The official news outlets continued to repeat there was no reason to believe the Alban threat to be genuine; it was by no means certain the explosion was nuclear in nature, and panicking wouldn't do any good in any case. Faced with such obvious lies wild rumours again took the place of facts. For a few minutes the BBC showed two of the series of decades-old Protect and Survive films explaining how to select a safer Fall-Out Room in your home; and take shelter within it if warned of a nuclear attack. They were only shown the once. The further episodes dealing with how to construct, provision, and live in an Inner Refuge didn't follow. Whoever had taken the initiative to broadcast the advice had either been suspended or thought it was the best they could do under the circumstances. There was no time in which to do; and no point in doing anything more.
Whether they had planned it this way or if it was fortuitous that their plans worked far better than they expected, the Alban scare tactics proved remarkably effective. Having demonstrated one bomb the threat of an attack with more weapons they must be certain to have was enough to terrorise the entire nation into a paralysis of disruption. No longer the nation which had once stoically endured the Blitz; there was very little in the way of Keeping Calm And Carrying On.
In London the sight of a swarm of helicopters over Westminster, swooping down for a moment to pick up their Very Important Passengers, then climbing away at high speed to the north-west prompted another rush to the suburbs. Those wealthy Londoners who'd bought well-provisioned houses in the country just in case this sort of thing ever happened began to wonder if they shouldn't have left the city far sooner. They and many others stormed the underground network in the hope of finding shelter. Such was the crush of people the network was forced to close; already there were reports of deaths and serious injuries emanating from the tunnels.
London was; and remains, one of the most intensely surveilled places on earth. Most Londoners had become used to hearing spy microdrones buzzing above their heads, so the slightly different engine note of what they thought to be just another aroused little notice until it flew to Hyde Park and exploded, killing five people. When the bomb squad arrived at the scene they examined the wreckage and discovered a number of titanium plates engraved with messages designed to survive the blast. They explained the autonomous drone had been launched from Alba, and guided itself all the way to the capital. Even if the UK air defences were able to intercept a medium range missile, they couldn't detect - let alone shoot down - a stealthy dirty drone.
The Albans had shown they could attack any target of their choosing, and there was no way of stopping them. It appeared they held the whip hand; if the ship which had fired the original missile were to be destroyed there were other ways with which the Albans could continue the war with drone delivered chemical weapons. In any case, with the Scottish people being used as unwilling human shields there was no hope of being able to target the secessionists without inflicting horrendous non-combatant casualties. For all of its armed forces the Westminster government had been rendered impotent with a single well-planned strike.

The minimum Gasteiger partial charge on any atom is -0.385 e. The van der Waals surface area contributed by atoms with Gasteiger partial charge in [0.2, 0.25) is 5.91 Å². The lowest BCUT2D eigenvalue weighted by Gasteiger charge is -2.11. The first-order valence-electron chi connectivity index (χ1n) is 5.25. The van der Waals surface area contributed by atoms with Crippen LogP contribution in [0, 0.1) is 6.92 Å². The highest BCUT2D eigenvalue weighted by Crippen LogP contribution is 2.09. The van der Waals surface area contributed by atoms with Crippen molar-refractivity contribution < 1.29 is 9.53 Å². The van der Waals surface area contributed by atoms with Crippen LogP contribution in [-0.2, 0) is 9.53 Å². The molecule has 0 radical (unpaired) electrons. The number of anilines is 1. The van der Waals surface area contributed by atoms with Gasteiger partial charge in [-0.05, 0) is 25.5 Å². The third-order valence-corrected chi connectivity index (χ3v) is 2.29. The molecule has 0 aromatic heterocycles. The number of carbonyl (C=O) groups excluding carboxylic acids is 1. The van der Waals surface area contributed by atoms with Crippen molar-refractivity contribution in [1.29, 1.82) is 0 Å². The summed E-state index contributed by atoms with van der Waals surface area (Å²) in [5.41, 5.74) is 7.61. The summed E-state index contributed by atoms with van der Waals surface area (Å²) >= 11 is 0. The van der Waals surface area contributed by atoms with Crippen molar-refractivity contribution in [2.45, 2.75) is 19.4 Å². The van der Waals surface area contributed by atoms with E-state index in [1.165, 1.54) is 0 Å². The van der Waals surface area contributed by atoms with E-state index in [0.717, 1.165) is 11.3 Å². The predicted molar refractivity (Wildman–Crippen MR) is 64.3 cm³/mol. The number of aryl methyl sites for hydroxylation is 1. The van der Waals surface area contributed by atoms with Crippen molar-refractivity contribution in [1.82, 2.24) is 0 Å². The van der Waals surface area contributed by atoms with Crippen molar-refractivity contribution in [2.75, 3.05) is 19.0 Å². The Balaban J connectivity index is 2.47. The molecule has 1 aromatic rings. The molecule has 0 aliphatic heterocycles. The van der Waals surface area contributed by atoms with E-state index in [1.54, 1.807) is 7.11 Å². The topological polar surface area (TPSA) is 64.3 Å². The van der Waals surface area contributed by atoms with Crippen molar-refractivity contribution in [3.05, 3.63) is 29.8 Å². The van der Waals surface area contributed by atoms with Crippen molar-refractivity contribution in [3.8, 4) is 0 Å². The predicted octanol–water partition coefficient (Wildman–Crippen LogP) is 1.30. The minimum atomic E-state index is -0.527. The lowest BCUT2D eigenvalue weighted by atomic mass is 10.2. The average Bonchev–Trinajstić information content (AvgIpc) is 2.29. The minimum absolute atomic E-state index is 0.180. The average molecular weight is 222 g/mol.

London and the other major English cities were now defenceless hostages, while the political class who had the means to do so were abandoning the people to their fate; ratting out to real or imagined safety elsewhere. Though most communications were suspended there were still enough satellite phones and secure internet connections to foreign embassies for some news to get out. And the word was some great changes were in the offing. Suddenly all the mobile networks and internet connections were restored, but with one telling difference: An emergency messaging programme, designed for eventualities such as this, had been activated.
Every UK based mobile device, social media account, and email address received a priority message announcing a UN brokered ceasefire was in operation, and His Majesty would make a broadcast of national importance at six pm this evening.
The nation came to an apprehensive halt. The battling factions tearing at each other in the inner cities, the footsore refugees heading for hoped for rural safety, and the wider world waited expectantly; wondering what the King would announce.
There were no advance leaks of the contents of His speech: Only He, personally drafting his statement, knew from moment to moment exactly what He was going to say, and He was constantly rewriting His address in response to the changing situation even as the time for transmission approached. When He finally spoke to the nation what He announced was completely unexpected.